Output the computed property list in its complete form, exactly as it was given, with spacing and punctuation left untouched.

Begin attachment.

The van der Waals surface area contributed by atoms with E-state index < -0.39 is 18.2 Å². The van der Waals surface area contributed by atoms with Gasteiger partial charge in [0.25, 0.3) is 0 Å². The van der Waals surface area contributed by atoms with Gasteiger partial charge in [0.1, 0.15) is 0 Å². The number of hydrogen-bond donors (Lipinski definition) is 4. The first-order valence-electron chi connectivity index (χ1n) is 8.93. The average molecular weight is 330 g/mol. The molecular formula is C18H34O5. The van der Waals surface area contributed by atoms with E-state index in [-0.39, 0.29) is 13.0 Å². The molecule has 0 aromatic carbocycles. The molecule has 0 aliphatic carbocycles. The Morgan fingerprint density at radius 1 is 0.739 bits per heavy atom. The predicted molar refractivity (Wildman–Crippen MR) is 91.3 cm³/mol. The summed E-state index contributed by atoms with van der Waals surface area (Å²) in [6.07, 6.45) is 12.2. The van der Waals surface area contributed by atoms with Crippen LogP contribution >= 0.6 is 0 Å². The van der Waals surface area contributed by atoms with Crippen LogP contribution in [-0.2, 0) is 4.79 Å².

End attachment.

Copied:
The van der Waals surface area contributed by atoms with E-state index < -0.39 is 18.2 Å². The van der Waals surface area contributed by atoms with Gasteiger partial charge in [0.25, 0.3) is 0 Å². The van der Waals surface area contributed by atoms with Gasteiger partial charge in [0.1, 0.15) is 0 Å². The number of hydrogen-bond donors (Lipinski definition) is 4. The first-order valence-electron chi connectivity index (χ1n) is 8.93. The average molecular weight is 330 g/mol. The molecular formula is C18H34O5. The van der Waals surface area contributed by atoms with E-state index in [-0.39, 0.29) is 13.0 Å². The molecule has 0 aromatic carbocycles. The molecule has 0 aliphatic carbocycles. The Morgan fingerprint density at radius 1 is 0.739 bits per heavy atom. The predicted molar refractivity (Wildman–Crippen MR) is 91.3 cm³/mol. The summed E-state index contributed by atoms with van der Waals surface area (Å²) in [6.07, 6.45) is 12.2. The van der Waals surface area contributed by atoms with Crippen LogP contribution >= 0.6 is 0 Å². The van der Waals surface area contributed by atoms with Crippen LogP contribution in [-0.2, 0) is 4.79 Å².